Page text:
Foreign cricket fans getting Sri Lanka stickers stuck on their faces on the way to the Premadasa Stadium where the Sri Lanka-Australia World Cup cricket match was spoilt by rain yesterday. Pic by Sanka Vidanagama
I still remember my first experience of Knuckles in the early’80s where I enjoyed the endemic Horned Lizards and unique Knuckles landscapes. However I was not physically in Knuckles, but was watching a documentary. The fact that I still remember this documentary after almost three decades highlights the power of a good wildlife film.
Colombo’s tea industry is watching developments in West Asia (Middle East) closely amidst rising oil prices, erratic weather at home and crucial wage negotiations between workers and plantation management later this month.
Libyan leader Muammar Gaddafi sent armoured forces into a western town to reassert control today but ran into rebel resistance and Arab satellite television channels said tanks fired at residential buildings.
The abandonment last night was a great shame for everyone and really frustrating for us. With Sanga batting sublimely after the early loss of Upul and Dilshan, he was controlling the innings brilliantly with help from Tilan and steering us towards what would have been a competitive total on a turning pitch.
This has been symptomatic of the manner in which Governments in recent times conduct their affairs, especially when it comes to foreign relations. So much so that when the Deputy Minister of Foreign Affairs was asked about a hush-hush visit by two leading Government officials to the United Nations to see the Secretary General thereof, he said there was no such thing.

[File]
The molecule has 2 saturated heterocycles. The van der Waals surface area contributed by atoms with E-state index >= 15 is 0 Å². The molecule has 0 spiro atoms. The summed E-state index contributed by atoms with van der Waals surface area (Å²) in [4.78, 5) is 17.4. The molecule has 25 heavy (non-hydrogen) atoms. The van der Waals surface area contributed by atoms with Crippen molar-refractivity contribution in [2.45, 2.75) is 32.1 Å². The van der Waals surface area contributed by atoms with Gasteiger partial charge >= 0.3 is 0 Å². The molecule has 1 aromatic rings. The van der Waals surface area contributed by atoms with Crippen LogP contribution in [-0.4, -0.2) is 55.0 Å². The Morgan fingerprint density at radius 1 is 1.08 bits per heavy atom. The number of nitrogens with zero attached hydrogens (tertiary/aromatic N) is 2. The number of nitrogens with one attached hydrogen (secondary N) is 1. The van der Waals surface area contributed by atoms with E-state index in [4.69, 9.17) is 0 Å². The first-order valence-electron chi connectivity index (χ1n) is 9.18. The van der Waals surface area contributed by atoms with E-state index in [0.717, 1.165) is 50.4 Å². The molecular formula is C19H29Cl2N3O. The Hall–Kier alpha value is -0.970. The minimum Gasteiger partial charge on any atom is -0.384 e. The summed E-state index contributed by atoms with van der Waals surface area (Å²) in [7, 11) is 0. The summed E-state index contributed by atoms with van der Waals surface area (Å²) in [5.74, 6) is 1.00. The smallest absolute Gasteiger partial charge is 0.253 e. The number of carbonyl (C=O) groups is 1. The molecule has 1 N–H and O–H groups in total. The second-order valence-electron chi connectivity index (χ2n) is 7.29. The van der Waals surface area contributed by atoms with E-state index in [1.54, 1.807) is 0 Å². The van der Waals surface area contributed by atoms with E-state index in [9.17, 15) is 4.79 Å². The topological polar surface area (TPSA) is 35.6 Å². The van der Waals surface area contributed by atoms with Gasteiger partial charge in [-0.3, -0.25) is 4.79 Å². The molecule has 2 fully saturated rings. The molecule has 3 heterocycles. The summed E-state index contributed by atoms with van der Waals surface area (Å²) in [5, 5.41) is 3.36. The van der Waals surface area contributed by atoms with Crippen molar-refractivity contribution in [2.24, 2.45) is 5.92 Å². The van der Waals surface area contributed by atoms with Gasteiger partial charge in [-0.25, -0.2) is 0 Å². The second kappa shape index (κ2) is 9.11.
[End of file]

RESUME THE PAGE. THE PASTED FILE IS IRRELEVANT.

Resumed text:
Almost three years after the military defeat of Tiger guerrillas, President Mahinda Rajapaksa, remains defiant against his critics both in Sri Lanka and abroad. "We will not sell out the Humanitarian Operation. I proudly say we will not allow this victory to be forgotten.
Perhaps the greatest tragedy that has befallen Sri Lanka in the post-war phrase is the tying up of the question of justice solely to the alleged abuses inflicted on civilians during the last stages of the conflict in the North in May 2009 at the hands of the then administration and the Liberation Tigers of Tamil Eelam (LTTE).
In the first few minutes of The King’s Speech, Prince Albert Frederick Arthur George, otherwise known as Bertie, is utterly humiliated in front of 100,000 people in a packed stadium. If the man who would be crowned George the VI had come to the throne at an earlier time, he might have succeeded in impressing his people by doing little more than parading past in full dress uniform. Instead, at the beginning of World War II, the King has an enemy almost more menacing than Hitler himself – the radio.
While fighting the enemy, the great
commander Veediya Bandara was approaching a thicket. In double quick time, he jumped into the forest. The enemy was shocked. They did not know what to do and kept
staring at each other.